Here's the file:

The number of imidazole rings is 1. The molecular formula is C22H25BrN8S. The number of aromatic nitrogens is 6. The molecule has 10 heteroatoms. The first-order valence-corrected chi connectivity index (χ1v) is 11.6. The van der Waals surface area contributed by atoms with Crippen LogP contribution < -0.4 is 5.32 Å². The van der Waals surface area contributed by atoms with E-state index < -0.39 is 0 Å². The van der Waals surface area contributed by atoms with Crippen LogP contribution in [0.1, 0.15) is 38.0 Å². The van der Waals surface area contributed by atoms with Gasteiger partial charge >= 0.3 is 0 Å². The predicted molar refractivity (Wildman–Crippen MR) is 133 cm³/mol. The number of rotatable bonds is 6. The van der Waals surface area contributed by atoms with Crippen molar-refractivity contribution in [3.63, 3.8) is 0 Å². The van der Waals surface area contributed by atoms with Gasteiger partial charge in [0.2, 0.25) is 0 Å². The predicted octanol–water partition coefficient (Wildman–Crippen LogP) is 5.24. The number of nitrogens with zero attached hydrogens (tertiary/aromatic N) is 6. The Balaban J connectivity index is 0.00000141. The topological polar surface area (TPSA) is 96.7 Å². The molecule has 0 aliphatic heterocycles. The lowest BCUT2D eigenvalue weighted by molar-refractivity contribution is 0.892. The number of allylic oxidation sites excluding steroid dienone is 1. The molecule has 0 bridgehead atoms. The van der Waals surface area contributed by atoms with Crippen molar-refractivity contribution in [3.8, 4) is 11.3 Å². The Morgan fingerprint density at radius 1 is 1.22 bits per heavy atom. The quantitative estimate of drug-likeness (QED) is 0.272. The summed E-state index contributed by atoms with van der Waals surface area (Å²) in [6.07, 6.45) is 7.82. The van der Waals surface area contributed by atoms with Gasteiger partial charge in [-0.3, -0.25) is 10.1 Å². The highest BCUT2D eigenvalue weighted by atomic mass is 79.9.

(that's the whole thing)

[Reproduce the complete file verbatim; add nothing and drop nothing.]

The number of imidazole rings is 1. The molecular formula is C22H25BrN8S. The number of aromatic nitrogens is 6. The molecule has 10 heteroatoms. The first-order valence-corrected chi connectivity index (χ1v) is 11.6. The van der Waals surface area contributed by atoms with Crippen LogP contribution < -0.4 is 5.32 Å². The van der Waals surface area contributed by atoms with E-state index < -0.39 is 0 Å². The van der Waals surface area contributed by atoms with Crippen LogP contribution in [0.1, 0.15) is 38.0 Å². The van der Waals surface area contributed by atoms with Gasteiger partial charge >= 0.3 is 0 Å². The predicted molar refractivity (Wildman–Crippen MR) is 133 cm³/mol. The number of rotatable bonds is 6. The van der Waals surface area contributed by atoms with Crippen molar-refractivity contribution in [3.63, 3.8) is 0 Å². The van der Waals surface area contributed by atoms with Gasteiger partial charge in [0.2, 0.25) is 0 Å². The predicted octanol–water partition coefficient (Wildman–Crippen LogP) is 5.24. The number of nitrogens with zero attached hydrogens (tertiary/aromatic N) is 6. The Balaban J connectivity index is 0.00000141. The topological polar surface area (TPSA) is 96.7 Å². The molecule has 0 aliphatic heterocycles. The lowest BCUT2D eigenvalue weighted by molar-refractivity contribution is 0.892. The number of allylic oxidation sites excluding steroid dienone is 1. The molecule has 0 bridgehead atoms. The van der Waals surface area contributed by atoms with Crippen molar-refractivity contribution in [3.8, 4) is 11.3 Å². The Morgan fingerprint density at radius 1 is 1.22 bits per heavy atom. The quantitative estimate of drug-likeness (QED) is 0.272. The summed E-state index contributed by atoms with van der Waals surface area (Å²) in [6.07, 6.45) is 7.82. The van der Waals surface area contributed by atoms with Gasteiger partial charge in [-0.3, -0.25) is 10.1 Å². The highest BCUT2D eigenvalue weighted by atomic mass is 79.9.